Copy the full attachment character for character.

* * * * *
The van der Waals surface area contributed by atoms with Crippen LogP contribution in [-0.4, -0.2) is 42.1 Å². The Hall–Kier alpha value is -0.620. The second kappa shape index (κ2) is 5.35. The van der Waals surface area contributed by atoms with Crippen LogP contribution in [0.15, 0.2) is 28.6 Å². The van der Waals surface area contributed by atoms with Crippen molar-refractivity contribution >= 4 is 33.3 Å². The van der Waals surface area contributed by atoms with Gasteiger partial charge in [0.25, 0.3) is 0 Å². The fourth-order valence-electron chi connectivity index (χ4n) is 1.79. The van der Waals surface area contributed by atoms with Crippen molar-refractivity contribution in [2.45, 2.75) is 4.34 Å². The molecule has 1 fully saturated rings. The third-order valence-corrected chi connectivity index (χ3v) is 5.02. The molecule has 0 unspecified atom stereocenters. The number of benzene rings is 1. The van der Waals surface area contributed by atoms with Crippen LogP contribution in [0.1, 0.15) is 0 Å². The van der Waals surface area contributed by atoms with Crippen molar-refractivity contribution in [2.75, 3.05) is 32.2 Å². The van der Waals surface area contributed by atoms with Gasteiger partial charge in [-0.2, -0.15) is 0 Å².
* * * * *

The van der Waals surface area contributed by atoms with Crippen LogP contribution in [-0.4, -0.2) is 42.1 Å². The Hall–Kier alpha value is -0.620. The second kappa shape index (κ2) is 5.35. The van der Waals surface area contributed by atoms with Crippen LogP contribution in [0.15, 0.2) is 28.6 Å². The van der Waals surface area contributed by atoms with Crippen molar-refractivity contribution >= 4 is 33.3 Å². The van der Waals surface area contributed by atoms with Gasteiger partial charge in [0.25, 0.3) is 0 Å². The fourth-order valence-electron chi connectivity index (χ4n) is 1.79. The van der Waals surface area contributed by atoms with Crippen molar-refractivity contribution in [2.45, 2.75) is 4.34 Å². The molecule has 1 fully saturated rings. The third-order valence-corrected chi connectivity index (χ3v) is 5.02. The molecule has 0 unspecified atom stereocenters. The number of benzene rings is 1. The van der Waals surface area contributed by atoms with Crippen LogP contribution in [0.1, 0.15) is 0 Å². The van der Waals surface area contributed by atoms with Crippen molar-refractivity contribution in [2.75, 3.05) is 32.2 Å². The van der Waals surface area contributed by atoms with Gasteiger partial charge in [-0.2, -0.15) is 0 Å².